Today I thought about this (and I’ve thought about this off and on for some time): what is the role of what one might call “artistic context” in reviews? Or blurbs for that matter. When I write them I tend to want to find connections between different writers and artists (hopefully across media, genres etc) because I am interested in seeing how different people work on concepts and ideas, and also because if the reader of the review likes one of the artists, they’re likely to want to search out the others. So for example in my last post I made a connection between Sara Tuss Efrik and Nathalie Djurberg.Or when I reviewed Kate Durbin’s Ravenous Audience for Raintaxi a while back, I referred to the gurlesque, Plath. Judy Grahn and the Rodarte designers.(Though it should be said that someone complained on facebook that I was being a snoozy academic pedant in the Durbin review.)
But it seems this is a no-no in a lot of reviewing and blurbing. Is this because that would mean that the writer was not absolutely original? In fact, I more often find reviews stating: this personal is absolutely original. It oftens seems almost defensive to me: here’s this wild book but don’t you try to expect anything more in this vein. It’s often about a daring writer/artist who explores aesthetic zones that are not usually represented in big presses, or university presses, or not reviewed. Often I come upon these statements of absolute originality for writers I like, and I think, “no actually I can think of a dozen people who are working a similar terrain.” That doesn’t mean that the person in question isn’t original or good; it just means that I can think of people who are similar.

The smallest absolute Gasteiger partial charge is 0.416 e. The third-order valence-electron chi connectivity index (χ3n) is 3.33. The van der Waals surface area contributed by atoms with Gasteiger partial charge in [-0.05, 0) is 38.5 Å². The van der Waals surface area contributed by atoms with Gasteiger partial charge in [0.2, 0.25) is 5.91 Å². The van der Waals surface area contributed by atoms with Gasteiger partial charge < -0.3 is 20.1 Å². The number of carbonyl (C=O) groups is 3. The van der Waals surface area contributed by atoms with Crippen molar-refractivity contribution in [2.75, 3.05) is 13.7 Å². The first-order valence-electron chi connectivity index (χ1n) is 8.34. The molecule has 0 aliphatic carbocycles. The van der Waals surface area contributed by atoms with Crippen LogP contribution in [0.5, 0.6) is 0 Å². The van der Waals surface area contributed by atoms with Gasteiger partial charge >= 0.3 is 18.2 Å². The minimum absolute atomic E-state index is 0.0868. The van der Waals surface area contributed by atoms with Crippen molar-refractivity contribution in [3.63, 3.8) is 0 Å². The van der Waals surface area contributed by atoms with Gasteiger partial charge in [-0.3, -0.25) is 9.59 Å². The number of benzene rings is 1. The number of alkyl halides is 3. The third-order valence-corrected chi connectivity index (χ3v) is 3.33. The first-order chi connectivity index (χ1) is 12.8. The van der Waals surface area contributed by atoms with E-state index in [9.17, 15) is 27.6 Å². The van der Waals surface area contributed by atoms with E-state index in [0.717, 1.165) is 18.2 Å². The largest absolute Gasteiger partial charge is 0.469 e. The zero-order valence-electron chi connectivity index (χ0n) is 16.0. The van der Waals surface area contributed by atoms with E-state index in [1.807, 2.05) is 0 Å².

Someone who does do quite a bit of contextual type of readings is Steve Burt (the elliptical poets, the new thing poets etc). Often I find those articles quite perceptive, and they are also articles that tend to generate discussion. My problem with his articles is that they sometimes claim to take into account everything, to capture all of poetry. In some sense that’s why I suppose they generate so much discussion (otherwise people might not care), but there’s also something stabilizing about it, and perhaps this is why people shy away from such readings. Certainly, Steve has received a lot of criticism for his articles.
But mostly this kind of approach seems to be used negatively: This is the heroic poet who is not writing poetry like that wave of soft surrealist (or something like that), read a blurb on a recent book (I liked the book, not the blurb). The genuine writer is one, the one who is part of a orbit of writers is just a follower, imitator, kitsch.
Anybody have any thoughts about this?